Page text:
To mark 100 years since the momentous population exchange between Türkiye and Greece, SAT-7 TÜRK has created one of its most ambitious productions to date. Feature-length film Yakamoz, which tells the emotive story of two families caught up in the exchange, is already attracting mainstream media attention in Türkiye ahead of its release next year.
National TV channel Kanal D and newspaper Hürriyet have reported on the film, which will be launched at various film festivals before its scheduled release in 2024, coinciding with the one hundredth anniversary of the exchange. Yakamoz will then be shown in cinemas all over Türkiye.
SAT-7 TÜRK has collaborated with a renowned Turkish screenwriter, famous actors, and Greek and Turkish academics on this project. It is hoped that the high-quality production will reach a wide Turkish-speaking audience with two key messages: firstly, it is possible for Greeks and Turks to live together in peace; secondly, Türkiye’s Christian heritage is important.
“We at SAT-7 TÜRK believe that Türkiye’s Christian heritage should be highlighted and celebrated,” says Melih Ekener, SAT-7 TÜRK Executive Director and one of the actors in the film. “That is why we are determined to ensure these stories and facts are not lost to history. Christians have always existed and flourished in these lands together with other populations, and we want to educate the Turkish Church about its heritage, and also showcase this more widely in the country.”
Yakamoz focuses on the story of two families – one Greek and one Turkish – who have lived together for many years in Gelveri, Cappadocia. This in itself is a story worth telling; such co-existence is rarely depicted in the media. These families set the tone for the film and give context to the heart-breaking experience of many Greeks and Turks during the exchange: saying goodbye to dearly loved people and places.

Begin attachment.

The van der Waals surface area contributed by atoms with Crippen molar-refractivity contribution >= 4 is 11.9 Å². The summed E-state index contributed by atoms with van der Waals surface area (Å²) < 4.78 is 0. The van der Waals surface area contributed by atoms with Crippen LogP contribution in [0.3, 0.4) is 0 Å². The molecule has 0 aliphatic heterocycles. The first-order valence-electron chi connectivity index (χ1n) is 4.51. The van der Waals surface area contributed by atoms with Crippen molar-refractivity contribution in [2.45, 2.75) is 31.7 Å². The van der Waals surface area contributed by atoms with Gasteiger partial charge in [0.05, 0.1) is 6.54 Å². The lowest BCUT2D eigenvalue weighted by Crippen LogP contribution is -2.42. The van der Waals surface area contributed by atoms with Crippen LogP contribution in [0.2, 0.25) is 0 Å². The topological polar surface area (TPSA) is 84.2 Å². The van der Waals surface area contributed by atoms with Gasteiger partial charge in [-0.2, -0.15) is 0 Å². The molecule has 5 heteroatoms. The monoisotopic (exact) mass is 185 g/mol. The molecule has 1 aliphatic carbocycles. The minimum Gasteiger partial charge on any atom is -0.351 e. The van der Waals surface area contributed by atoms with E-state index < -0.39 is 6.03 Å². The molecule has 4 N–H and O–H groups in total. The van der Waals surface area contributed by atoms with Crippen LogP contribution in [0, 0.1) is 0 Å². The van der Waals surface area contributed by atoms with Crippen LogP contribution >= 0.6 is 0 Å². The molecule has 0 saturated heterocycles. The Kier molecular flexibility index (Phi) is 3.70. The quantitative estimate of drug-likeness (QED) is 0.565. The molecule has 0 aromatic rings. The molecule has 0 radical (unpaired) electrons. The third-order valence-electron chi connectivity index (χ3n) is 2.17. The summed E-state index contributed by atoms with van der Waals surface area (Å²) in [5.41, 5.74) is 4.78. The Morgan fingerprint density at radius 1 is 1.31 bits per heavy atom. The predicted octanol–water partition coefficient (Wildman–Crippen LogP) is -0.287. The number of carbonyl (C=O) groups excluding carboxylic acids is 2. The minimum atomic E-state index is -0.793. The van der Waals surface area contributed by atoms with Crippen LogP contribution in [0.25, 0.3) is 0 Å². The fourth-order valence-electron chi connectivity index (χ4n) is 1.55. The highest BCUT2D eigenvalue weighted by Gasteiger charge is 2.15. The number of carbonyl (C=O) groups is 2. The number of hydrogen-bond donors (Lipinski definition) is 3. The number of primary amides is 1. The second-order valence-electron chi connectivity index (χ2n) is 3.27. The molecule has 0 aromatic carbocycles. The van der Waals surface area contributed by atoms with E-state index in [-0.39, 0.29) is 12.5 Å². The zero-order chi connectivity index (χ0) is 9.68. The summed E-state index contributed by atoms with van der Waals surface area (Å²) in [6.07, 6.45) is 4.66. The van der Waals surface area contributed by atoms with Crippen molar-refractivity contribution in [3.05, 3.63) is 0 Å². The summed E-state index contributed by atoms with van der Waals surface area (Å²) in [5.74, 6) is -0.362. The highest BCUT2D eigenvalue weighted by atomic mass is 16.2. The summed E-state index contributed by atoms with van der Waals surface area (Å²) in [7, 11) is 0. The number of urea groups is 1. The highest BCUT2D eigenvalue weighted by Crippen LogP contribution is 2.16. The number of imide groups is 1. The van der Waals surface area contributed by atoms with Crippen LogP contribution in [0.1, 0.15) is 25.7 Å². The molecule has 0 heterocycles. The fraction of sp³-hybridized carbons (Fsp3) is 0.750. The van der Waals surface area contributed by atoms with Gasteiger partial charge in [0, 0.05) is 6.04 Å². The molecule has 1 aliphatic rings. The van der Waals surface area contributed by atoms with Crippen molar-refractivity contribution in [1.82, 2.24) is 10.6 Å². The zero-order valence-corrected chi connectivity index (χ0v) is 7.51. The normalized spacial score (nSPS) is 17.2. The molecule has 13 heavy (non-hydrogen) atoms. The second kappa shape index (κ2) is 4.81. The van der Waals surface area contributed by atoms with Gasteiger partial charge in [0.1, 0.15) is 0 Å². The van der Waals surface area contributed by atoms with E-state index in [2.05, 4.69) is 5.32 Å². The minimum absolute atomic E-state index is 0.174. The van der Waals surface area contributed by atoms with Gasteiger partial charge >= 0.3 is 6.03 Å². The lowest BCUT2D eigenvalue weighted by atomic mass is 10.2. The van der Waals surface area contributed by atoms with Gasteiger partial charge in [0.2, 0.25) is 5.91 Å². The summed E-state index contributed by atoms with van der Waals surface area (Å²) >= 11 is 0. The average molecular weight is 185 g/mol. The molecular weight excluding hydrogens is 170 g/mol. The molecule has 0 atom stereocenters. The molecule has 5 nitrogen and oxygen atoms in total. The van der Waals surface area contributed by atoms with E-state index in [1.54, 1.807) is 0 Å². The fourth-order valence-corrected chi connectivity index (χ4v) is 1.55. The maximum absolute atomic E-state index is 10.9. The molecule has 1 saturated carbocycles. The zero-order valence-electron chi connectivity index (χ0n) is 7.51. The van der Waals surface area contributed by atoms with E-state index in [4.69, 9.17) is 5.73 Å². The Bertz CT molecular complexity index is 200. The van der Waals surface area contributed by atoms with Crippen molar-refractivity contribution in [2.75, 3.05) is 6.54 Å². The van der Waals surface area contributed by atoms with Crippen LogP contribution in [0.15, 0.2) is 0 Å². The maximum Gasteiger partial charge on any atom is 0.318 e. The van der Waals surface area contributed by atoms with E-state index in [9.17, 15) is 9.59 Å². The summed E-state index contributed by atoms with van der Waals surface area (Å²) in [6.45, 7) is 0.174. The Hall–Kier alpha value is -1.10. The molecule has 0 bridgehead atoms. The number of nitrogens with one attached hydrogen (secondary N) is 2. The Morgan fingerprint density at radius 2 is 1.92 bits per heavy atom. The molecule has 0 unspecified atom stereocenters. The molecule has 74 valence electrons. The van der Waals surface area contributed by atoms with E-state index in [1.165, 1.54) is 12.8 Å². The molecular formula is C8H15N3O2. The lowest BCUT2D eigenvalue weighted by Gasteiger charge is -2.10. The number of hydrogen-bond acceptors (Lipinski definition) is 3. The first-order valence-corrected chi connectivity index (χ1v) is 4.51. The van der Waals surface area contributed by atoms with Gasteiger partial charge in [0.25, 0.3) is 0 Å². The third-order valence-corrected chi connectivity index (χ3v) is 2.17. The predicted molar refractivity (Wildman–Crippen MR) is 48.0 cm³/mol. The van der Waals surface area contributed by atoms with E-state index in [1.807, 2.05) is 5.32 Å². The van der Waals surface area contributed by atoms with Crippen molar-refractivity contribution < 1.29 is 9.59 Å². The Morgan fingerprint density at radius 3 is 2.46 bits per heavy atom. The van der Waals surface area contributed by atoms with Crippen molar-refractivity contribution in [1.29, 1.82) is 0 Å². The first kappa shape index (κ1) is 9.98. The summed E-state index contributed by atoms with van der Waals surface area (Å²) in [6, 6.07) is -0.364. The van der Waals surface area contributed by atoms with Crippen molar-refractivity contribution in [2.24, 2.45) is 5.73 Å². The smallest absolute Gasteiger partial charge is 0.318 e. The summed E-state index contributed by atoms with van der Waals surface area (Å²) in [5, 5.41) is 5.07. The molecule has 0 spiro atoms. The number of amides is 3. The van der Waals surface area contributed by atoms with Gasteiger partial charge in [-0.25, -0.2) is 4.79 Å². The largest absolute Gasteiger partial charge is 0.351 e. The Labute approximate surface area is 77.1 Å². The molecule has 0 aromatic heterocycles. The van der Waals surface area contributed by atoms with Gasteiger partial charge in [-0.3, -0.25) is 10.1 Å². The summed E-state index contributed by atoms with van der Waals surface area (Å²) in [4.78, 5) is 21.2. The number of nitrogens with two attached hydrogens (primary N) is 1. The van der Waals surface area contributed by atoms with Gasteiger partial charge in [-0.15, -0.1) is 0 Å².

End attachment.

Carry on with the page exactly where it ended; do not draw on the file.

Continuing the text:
The exchange resulted from a particular historical context. In 1919, six months after the end of World War I, the Greeks sought to extend their territory eastward, triggering a three-year Greco-Turkish war. It culminated in one of the worst atrocities of the 20th century: the burning of Smyrna (modern-day Izmir, Western Türkiye). Shortly after the war, a peace treaty between Greece and Türkiye was signed. But for the Greeks living in Türkiye and the Turks in Greece – around two million in total – this only signalled more disruption, as they were forced to relocate to their respective ancestral nations.
Many who watch the film may not feel accepted in their communities even now, forever being treated as guests or foreigners. But the Christian message of peace shines through the film, bringing to light the truth that Greeks and Turks have much in common, and by the grace of God they can live peacefully side by side.
Three quarters of all those displaced were Greek Orthodox Christians. Forced from their homes in the largest organized displacement of modern times, these Christians often faced serious problems integrating into their new communities, and some of their social, housing and education problems have persisted to the present day.
Many faith-oriented stories, such as the Turks of Karaman – who were sent from Türkiye to Greece simply because they were Christians – are included in the film. Other surprising facts, such as how many Christian house- and land-owners were forced to migrate, will challenge viewers about what it means to live in an accepting, multicultural society.
Excitement is building ahead of the film’s release, and the involvement of a well-known Turkish singer is helping to attract attention. Niran Ünsal has recorded a famous Turkish folk song in Greek – translated by Şemsa Deniz Bakır, presenter of SAT-7 TÜRK program Homemade – for the film’s soundtrack. In an article about the production, the Hürriyet newspaper anticipated that the song “will be loved and break streaming records”.
It seems that God is smiling down on this ambitious project. Those involved in the filming testified to the help of God in enabling them to finish the production in just two weeks, an extraordinary achievement for a feature film. Amazingly, despite the tight timescale, the team reported that the process was entirely stress-free!
- for Yakamoz ahead of its release, that God will use this film to bring disunited people together and raise awareness of Türkiye’s Christian history.